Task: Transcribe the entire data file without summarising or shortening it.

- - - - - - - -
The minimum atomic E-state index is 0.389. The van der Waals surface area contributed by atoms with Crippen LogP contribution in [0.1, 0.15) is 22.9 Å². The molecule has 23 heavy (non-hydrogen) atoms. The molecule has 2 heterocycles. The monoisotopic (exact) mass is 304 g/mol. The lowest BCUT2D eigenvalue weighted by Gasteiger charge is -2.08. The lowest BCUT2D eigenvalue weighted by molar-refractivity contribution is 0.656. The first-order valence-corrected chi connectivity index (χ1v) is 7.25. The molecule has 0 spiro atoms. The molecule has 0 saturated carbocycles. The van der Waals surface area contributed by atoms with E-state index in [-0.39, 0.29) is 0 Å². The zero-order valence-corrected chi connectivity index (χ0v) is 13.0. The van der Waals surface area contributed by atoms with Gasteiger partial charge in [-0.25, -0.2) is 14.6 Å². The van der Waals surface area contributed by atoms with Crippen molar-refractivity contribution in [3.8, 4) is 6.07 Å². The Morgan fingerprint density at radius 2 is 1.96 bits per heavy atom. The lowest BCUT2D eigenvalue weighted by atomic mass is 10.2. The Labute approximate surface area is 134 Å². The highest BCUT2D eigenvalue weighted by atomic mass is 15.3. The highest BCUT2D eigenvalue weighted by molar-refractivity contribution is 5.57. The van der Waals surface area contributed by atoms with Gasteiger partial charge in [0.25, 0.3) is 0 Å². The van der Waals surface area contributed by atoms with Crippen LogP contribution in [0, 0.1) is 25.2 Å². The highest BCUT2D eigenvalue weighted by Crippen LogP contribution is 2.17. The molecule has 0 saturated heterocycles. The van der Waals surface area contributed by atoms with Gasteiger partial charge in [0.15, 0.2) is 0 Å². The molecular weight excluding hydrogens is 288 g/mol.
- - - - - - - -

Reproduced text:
The minimum atomic E-state index is 0.389. The van der Waals surface area contributed by atoms with Crippen LogP contribution in [0.1, 0.15) is 22.9 Å². The molecule has 23 heavy (non-hydrogen) atoms. The molecule has 2 heterocycles. The monoisotopic (exact) mass is 304 g/mol. The lowest BCUT2D eigenvalue weighted by Gasteiger charge is -2.08. The lowest BCUT2D eigenvalue weighted by molar-refractivity contribution is 0.656. The first-order valence-corrected chi connectivity index (χ1v) is 7.25. The molecule has 0 spiro atoms. The molecule has 0 saturated carbocycles. The van der Waals surface area contributed by atoms with E-state index in [-0.39, 0.29) is 0 Å². The zero-order valence-corrected chi connectivity index (χ0v) is 13.0. The van der Waals surface area contributed by atoms with Gasteiger partial charge in [-0.25, -0.2) is 14.6 Å². The van der Waals surface area contributed by atoms with Crippen molar-refractivity contribution in [3.8, 4) is 6.07 Å². The Morgan fingerprint density at radius 2 is 1.96 bits per heavy atom. The lowest BCUT2D eigenvalue weighted by atomic mass is 10.2. The Labute approximate surface area is 134 Å². The highest BCUT2D eigenvalue weighted by atomic mass is 15.3. The highest BCUT2D eigenvalue weighted by molar-refractivity contribution is 5.57. The van der Waals surface area contributed by atoms with Gasteiger partial charge in [0.25, 0.3) is 0 Å². The van der Waals surface area contributed by atoms with Crippen LogP contribution in [0, 0.1) is 25.2 Å². The highest BCUT2D eigenvalue weighted by Crippen LogP contribution is 2.17. The molecule has 0 saturated heterocycles. The van der Waals surface area contributed by atoms with Gasteiger partial charge in [0.15, 0.2) is 0 Å². The molecular weight excluding hydrogens is 288 g/mol.